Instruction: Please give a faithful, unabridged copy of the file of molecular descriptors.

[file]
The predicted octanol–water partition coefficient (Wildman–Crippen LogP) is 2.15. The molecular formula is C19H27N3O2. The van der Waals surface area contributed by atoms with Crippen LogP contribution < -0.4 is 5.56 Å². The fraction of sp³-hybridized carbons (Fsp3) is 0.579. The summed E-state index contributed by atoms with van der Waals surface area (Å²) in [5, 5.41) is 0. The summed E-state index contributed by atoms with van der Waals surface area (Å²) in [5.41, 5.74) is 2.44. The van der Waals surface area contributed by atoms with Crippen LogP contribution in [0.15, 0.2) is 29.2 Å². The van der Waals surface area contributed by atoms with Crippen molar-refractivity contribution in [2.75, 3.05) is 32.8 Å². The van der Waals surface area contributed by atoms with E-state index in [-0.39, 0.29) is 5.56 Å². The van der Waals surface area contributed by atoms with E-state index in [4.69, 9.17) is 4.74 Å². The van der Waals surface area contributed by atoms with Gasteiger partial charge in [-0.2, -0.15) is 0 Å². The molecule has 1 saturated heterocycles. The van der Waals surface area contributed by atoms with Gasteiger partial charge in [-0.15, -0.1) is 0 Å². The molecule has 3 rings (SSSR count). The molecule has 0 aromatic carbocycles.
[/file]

The predicted octanol–water partition coefficient (Wildman–Crippen LogP) is 2.15. The molecular formula is C19H27N3O2. The van der Waals surface area contributed by atoms with Crippen LogP contribution < -0.4 is 5.56 Å². The fraction of sp³-hybridized carbons (Fsp3) is 0.579. The summed E-state index contributed by atoms with van der Waals surface area (Å²) in [5, 5.41) is 0. The summed E-state index contributed by atoms with van der Waals surface area (Å²) in [5.41, 5.74) is 2.44. The van der Waals surface area contributed by atoms with Crippen LogP contribution in [0.15, 0.2) is 29.2 Å². The van der Waals surface area contributed by atoms with Crippen molar-refractivity contribution in [2.75, 3.05) is 32.8 Å². The van der Waals surface area contributed by atoms with E-state index in [-0.39, 0.29) is 5.56 Å². The van der Waals surface area contributed by atoms with E-state index in [4.69, 9.17) is 4.74 Å². The van der Waals surface area contributed by atoms with Gasteiger partial charge in [-0.2, -0.15) is 0 Å². The molecule has 1 saturated heterocycles. The van der Waals surface area contributed by atoms with Gasteiger partial charge in [-0.15, -0.1) is 0 Å². The molecule has 3 rings (SSSR count). The molecule has 0 aromatic carbocycles.